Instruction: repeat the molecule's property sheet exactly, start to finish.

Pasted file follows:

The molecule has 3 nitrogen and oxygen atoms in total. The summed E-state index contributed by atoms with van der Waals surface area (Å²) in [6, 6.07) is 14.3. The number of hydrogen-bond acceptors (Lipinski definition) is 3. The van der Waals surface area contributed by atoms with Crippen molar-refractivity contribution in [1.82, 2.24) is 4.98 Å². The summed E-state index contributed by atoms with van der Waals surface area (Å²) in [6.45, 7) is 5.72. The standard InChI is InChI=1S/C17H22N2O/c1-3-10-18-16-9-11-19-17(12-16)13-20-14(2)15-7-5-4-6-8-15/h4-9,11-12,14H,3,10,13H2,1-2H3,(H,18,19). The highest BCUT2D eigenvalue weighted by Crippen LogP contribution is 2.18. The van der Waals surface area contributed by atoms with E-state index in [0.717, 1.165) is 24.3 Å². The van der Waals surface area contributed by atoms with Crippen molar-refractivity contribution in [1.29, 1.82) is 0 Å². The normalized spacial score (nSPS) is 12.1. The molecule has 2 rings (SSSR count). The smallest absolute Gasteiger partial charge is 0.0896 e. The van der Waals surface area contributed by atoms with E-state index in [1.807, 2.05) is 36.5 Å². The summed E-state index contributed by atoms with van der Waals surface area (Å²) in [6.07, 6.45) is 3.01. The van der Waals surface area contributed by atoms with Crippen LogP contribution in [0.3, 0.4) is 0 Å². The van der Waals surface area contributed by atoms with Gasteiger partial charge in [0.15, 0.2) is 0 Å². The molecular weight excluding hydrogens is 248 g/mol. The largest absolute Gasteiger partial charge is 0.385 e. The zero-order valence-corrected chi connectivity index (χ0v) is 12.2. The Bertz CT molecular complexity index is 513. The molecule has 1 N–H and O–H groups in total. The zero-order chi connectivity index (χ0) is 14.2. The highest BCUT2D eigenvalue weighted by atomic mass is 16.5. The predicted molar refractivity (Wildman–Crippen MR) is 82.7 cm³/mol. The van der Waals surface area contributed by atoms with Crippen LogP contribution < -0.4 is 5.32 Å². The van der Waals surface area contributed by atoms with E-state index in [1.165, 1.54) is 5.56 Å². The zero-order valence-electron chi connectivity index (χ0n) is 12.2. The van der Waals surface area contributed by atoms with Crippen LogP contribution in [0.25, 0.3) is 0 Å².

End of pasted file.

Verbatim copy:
The molecule has 3 nitrogen and oxygen atoms in total. The summed E-state index contributed by atoms with van der Waals surface area (Å²) in [6, 6.07) is 14.3. The number of hydrogen-bond acceptors (Lipinski definition) is 3. The van der Waals surface area contributed by atoms with Crippen molar-refractivity contribution in [1.82, 2.24) is 4.98 Å². The summed E-state index contributed by atoms with van der Waals surface area (Å²) in [6.45, 7) is 5.72. The standard InChI is InChI=1S/C17H22N2O/c1-3-10-18-16-9-11-19-17(12-16)13-20-14(2)15-7-5-4-6-8-15/h4-9,11-12,14H,3,10,13H2,1-2H3,(H,18,19). The highest BCUT2D eigenvalue weighted by Crippen LogP contribution is 2.18. The van der Waals surface area contributed by atoms with E-state index in [0.717, 1.165) is 24.3 Å². The van der Waals surface area contributed by atoms with Crippen molar-refractivity contribution in [1.29, 1.82) is 0 Å². The normalized spacial score (nSPS) is 12.1. The molecule has 2 rings (SSSR count). The smallest absolute Gasteiger partial charge is 0.0896 e. The van der Waals surface area contributed by atoms with E-state index in [1.807, 2.05) is 36.5 Å². The summed E-state index contributed by atoms with van der Waals surface area (Å²) in [6.07, 6.45) is 3.01. The van der Waals surface area contributed by atoms with Crippen LogP contribution in [0.3, 0.4) is 0 Å². The van der Waals surface area contributed by atoms with Gasteiger partial charge in [0.15, 0.2) is 0 Å². The molecular weight excluding hydrogens is 248 g/mol. The largest absolute Gasteiger partial charge is 0.385 e. The zero-order valence-corrected chi connectivity index (χ0v) is 12.2. The Bertz CT molecular complexity index is 513. The molecule has 1 N–H and O–H groups in total. The zero-order chi connectivity index (χ0) is 14.2. The highest BCUT2D eigenvalue weighted by atomic mass is 16.5. The predicted molar refractivity (Wildman–Crippen MR) is 82.7 cm³/mol. The van der Waals surface area contributed by atoms with Crippen LogP contribution < -0.4 is 5.32 Å². The van der Waals surface area contributed by atoms with E-state index in [1.165, 1.54) is 5.56 Å². The zero-order valence-electron chi connectivity index (χ0n) is 12.2. The van der Waals surface area contributed by atoms with Crippen LogP contribution in [0.25, 0.3) is 0 Å².